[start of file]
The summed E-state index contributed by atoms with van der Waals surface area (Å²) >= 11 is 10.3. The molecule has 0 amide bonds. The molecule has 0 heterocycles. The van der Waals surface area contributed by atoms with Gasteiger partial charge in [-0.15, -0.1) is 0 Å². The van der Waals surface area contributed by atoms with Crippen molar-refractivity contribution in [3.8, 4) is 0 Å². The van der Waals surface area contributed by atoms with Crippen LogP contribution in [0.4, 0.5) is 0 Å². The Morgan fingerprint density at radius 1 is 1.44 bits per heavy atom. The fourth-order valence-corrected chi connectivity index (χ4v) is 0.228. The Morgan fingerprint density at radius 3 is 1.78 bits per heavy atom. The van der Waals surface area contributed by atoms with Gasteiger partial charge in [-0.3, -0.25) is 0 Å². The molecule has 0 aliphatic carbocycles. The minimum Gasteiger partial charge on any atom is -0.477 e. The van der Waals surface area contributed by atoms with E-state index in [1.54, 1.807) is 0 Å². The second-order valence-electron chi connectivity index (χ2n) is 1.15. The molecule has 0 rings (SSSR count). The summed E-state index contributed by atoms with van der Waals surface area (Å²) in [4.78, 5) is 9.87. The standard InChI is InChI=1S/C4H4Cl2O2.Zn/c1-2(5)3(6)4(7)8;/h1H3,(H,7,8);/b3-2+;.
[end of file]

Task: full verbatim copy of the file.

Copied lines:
The summed E-state index contributed by atoms with van der Waals surface area (Å²) >= 11 is 10.3. The molecule has 0 amide bonds. The molecule has 0 heterocycles. The van der Waals surface area contributed by atoms with Gasteiger partial charge in [-0.15, -0.1) is 0 Å². The van der Waals surface area contributed by atoms with Crippen molar-refractivity contribution in [3.8, 4) is 0 Å². The van der Waals surface area contributed by atoms with Crippen LogP contribution in [0.4, 0.5) is 0 Å². The Morgan fingerprint density at radius 1 is 1.44 bits per heavy atom. The fourth-order valence-corrected chi connectivity index (χ4v) is 0.228. The Morgan fingerprint density at radius 3 is 1.78 bits per heavy atom. The van der Waals surface area contributed by atoms with Gasteiger partial charge in [-0.3, -0.25) is 0 Å². The molecule has 0 aliphatic carbocycles. The minimum Gasteiger partial charge on any atom is -0.477 e. The van der Waals surface area contributed by atoms with E-state index in [1.54, 1.807) is 0 Å². The second-order valence-electron chi connectivity index (χ2n) is 1.15. The molecule has 0 rings (SSSR count). The summed E-state index contributed by atoms with van der Waals surface area (Å²) in [4.78, 5) is 9.87. The standard InChI is InChI=1S/C4H4Cl2O2.Zn/c1-2(5)3(6)4(7)8;/h1H3,(H,7,8);/b3-2+;.